The answer has nothing to do with alleged militants.
The third of three Gaza towers felled by Israeli F-16s housed, among other offices, a media consultancy representing several international news organizations. But when Al Basha Tower was hit early Tuesday morning, that consultancy had already been driven out by Israeli shelling, which had destroyed its eighth-floor office on July 30.
“The first time we were hit, it was a random Israeli shell,” said Saud Abu Ramadan, who has owned the office since 2007 and works as a stringer for American, Spanish, and Japanese news outlets. “But this time,” the 50-year-old Abu Ramadan told +972, “the IDF called building occupants and told us to leave.”
Unprecedented in their scale and impact, Israel’s attacks over the last 50 days have made a random shelling seem like a free pass. But with three high rises leveled in the last three days, some observers of Netanyahu’s war are asking why. Why have the Israelis upped the ante – from shelling a building randomly to executing what amounts to a demolition order?
The answer has nothing to do with alleged militants-in-hiding. After all, Israel deliberately encouraged the buildings’ occupants to leave. According to residents, the military called several of them and told them to flee along with hundreds of others in neighboring buildings, also rumored to be on the strike list. If there were some massive clandestine operation that “required” Israel to destroy a whole building, it could have done what it had no qualms doing before – killing entire families to extrajudicially “target” a single suspect. But this time, there was no attempt to strike without warning. No, Israel wanted the world to watch as the towers fell.
If that sounds all-too-familiar, it should. The parallels with America’s 9/11, which killed close to 3,000 people, would end there. Except that it was Netanyahu himself who used the 2001 attacks to fashion his tactics against the Palestinians. Speaking to a New York Times reporter the day of the attacks, Netanyahu called them “very good” for U.S.-Israel relations, and, within just six months, his country’s government was using them to justify its massive invasion of the West Bank, which killed nearly 500 Palestinians. The death toll echoed Netanyahu’s comments, made just before 9/11, that Israel had to deliver “blows that are so painful that the price will be too heavy to be borne.”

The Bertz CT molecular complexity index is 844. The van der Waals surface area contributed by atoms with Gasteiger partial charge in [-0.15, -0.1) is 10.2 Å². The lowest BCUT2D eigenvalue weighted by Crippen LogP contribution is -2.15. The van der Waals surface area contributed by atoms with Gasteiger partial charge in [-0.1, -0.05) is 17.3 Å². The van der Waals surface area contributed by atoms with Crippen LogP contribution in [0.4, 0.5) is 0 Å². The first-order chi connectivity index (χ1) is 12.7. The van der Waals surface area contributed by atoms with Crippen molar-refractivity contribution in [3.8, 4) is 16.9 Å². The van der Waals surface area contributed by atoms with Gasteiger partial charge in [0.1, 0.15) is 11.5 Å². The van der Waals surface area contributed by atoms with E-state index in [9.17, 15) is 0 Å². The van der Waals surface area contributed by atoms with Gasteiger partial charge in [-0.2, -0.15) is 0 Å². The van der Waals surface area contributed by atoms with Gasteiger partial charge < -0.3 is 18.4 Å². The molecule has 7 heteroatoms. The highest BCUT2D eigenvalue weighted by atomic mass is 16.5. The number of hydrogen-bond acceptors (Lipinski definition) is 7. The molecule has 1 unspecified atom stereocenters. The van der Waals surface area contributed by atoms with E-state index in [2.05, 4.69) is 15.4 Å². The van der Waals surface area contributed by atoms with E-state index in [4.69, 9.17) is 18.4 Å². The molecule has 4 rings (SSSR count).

Fast forward 12 years. To understand just how ineffective Netanyahu’s scare tactics, however sadistic, have been, consider this: The 2002 assault on the West Bank, dubbed “Operation Defensive Shield” and executed by Ariel Sharon, killed 55 Palestinian children; in “Operation Protective Edge,” Netanyahu has already killed 10 times as many.
And yet, even with such savagery, the Israeli premier has not brought Gaza to heel. With his approval numbers dropping dramatically (just 38 percent of Israelis are “satisfied” with his performance, according to the most recent poll) it’s little wonder that Netanyahu is taking aim at towers. Bringing down buildings is about ratings, not military gain.
If anything, this might be the awful truth behind Netanyahu’s war: It is a spectacle for Israeli consumption, even as it consumes the lives of Palestinian innocents.
The towers weren’t the first spectacle, of course. When the media office at Al Basha was first shelled, Israeli tank units were laying waste to vast swaths of Gaza’s eastern and northern border towns, including Shejaiya and Beit Hanoun. The indiscriminate attacks displaced tens of thousands of residents and created apocalyptic scenes of destruction.
A few miles away, Gaza City residents could hear the shelling and see plumes of smoke rising on the horizon. Like everyone along the 25-mile-long Strip, they heard the constant hum of drones and the F-16 sorties. Some of these took aim at Gaza City, striking homes, the Islamic University, a soap factory not far from the Gaza port. But the scorched earth was always to the east and north, where rubble had replaced homes, and everywhere were scenes of despair.
Not anymore. Now Netanyahu has given Gaza City its own spectacular destruction. But to judge from the defiance on display throughout Gaza – residents pitching tents near the Zafer 4 tower hit two days ago, journalists driven from Al Basha and working today from their homes – Palestinians are determined to bear Netanyahu’s “blows.” Indeed, given the siege imposed upon them, the people of Gaza have no choice but to stand firm. And that, ultimately, is why Netanyahu will lose this war.
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